The modern world is full of three-letter acronyms, or TLAs, and other jargon. The world of music and audio is no different.
Every given topic area has its own specific abbreviations and terminology that can, at first, be impenetrable to some. In this tutorial I attempt to demystify a few of the terms that you're likely to read in our tutorials.
EDM—Electronic Dance Music
EDM is a range of percussive electronic music genres made, predominantly, for nightclubs, raves and festivals. EDM is also produced and performed in live settings. EDM is more commonly known as dance music or simply dance.
EQ is he process of adjusting various audio frequencies to correct or enhance the sound. Every audible sound sits within the frequency range of human hearing.
A high pitched sound, like a drum cymbal or hissing sound, resides in the top end of the spectrum. A low pitched sound, such as a bass guitar or kick drum, resides in the bottom end of the spectrum.
Every instrument has a fundamental frequency but also has higher overtones and harmonics that give it’s character of sound. An organ sounds different to a bass guitar because of the different overtones and harmonics.
With equalization, you can adjust the character and tone of a sound by boosting or cutting these different frequencies.
A transition to or from silence. In audio engineering, a fade is a gradual decrease or increase in the level of an audio signal.
For example, a recorded song may fade-out. That is have a gradual reduction in sound, at the end of the song, to silence. It's a solution to musical arrangements that have no obvious ending.
Though relatively rare in songs, The Beatles would use fade out and fade back in techniques with songs such as Helter Skelter and Strawberry Fields Forever.
Feedback occurs when outputs of a system are routed back as inputs as part of a chain of cause-and-effect that forms a circuit or loop. The system can then be said to feed back into itself.
A gate is an electronic device that increases dynamic range by cutting off a signal when its level falls below a specific threshold. A gate is used to control leakage of sound source into adjacent mics, for instance drums.
Gain is the amplification level of an audio signal. It's the measure of the ability of a two-port circuit, usually an amplifier, to increase the power of amplitude of a signal from the input to the output port.
Hertz, and the symbol, Hz, is a unit of frequency, cycles per second as defined by the International System of Units (SI).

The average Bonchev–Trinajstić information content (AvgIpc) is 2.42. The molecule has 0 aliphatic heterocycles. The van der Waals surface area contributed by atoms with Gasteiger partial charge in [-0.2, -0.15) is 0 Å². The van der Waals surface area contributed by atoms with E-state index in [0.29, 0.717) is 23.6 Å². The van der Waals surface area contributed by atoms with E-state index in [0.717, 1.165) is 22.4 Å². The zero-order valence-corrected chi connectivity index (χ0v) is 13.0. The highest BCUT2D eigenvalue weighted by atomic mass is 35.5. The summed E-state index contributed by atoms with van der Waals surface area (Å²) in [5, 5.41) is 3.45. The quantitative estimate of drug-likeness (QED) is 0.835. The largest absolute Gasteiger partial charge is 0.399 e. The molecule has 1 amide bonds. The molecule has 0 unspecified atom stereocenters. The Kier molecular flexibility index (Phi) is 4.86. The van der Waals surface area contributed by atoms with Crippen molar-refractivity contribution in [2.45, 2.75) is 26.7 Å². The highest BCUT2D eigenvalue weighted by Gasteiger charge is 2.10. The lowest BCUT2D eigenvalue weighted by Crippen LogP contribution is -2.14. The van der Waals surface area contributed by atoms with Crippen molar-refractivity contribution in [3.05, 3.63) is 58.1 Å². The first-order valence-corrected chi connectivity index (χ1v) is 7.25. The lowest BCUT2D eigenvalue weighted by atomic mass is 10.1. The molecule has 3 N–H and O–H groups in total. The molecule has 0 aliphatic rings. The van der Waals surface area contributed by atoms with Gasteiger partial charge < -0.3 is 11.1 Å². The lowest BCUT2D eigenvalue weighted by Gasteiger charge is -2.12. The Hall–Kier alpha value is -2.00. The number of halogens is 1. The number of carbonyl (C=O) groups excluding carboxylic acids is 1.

Named after Heinrich Rudolf Hertz, the system's most common uses are in the description of sine waves and musical tones. It can also be used to describe the speed at which computers and other electronics operate.
High Pass Filter
A circuit that discriminates between high and low frequencies and allows only the high frequencies to pass.
Low Pass Filter
A Low Pass Filter is a circuit that discriminates between high and low frequencies and allows only the low frequencies to pass.
LFO, or Low-frequency oscillation, is an electronic signal which is usually below 20Hz and creates a rhythmic pulse or sweep.
This pulse or sweep is often used to modulate synthesizers, delay lines and other audio equipment in order to create effects.
Musical Instrument Digital Interface. A standard of communication between musical instruments, controllers and computers.
A mixer is a device that accepts two or more audio inputs and provides one or more audio outputs.
Mixers commonly provide a variety of controls such as tone, volume, balance and effects for each channel.
Frequency Modulation Synthesis, or FM Synthesis, as it is modulation is also known is a form of synthesis where the timbre of a simple waveform—square, triangle or sawtooth—is changed by modulating its frequency.
Modulation can create harmonic and non-harmonic sounds.
A monitor is a speaker or earphone dedicated to making it possible for a performer to hear—or monitor—his/her own performance.
Examples of monitors are floor wedges, sidefills, or mini-monitor.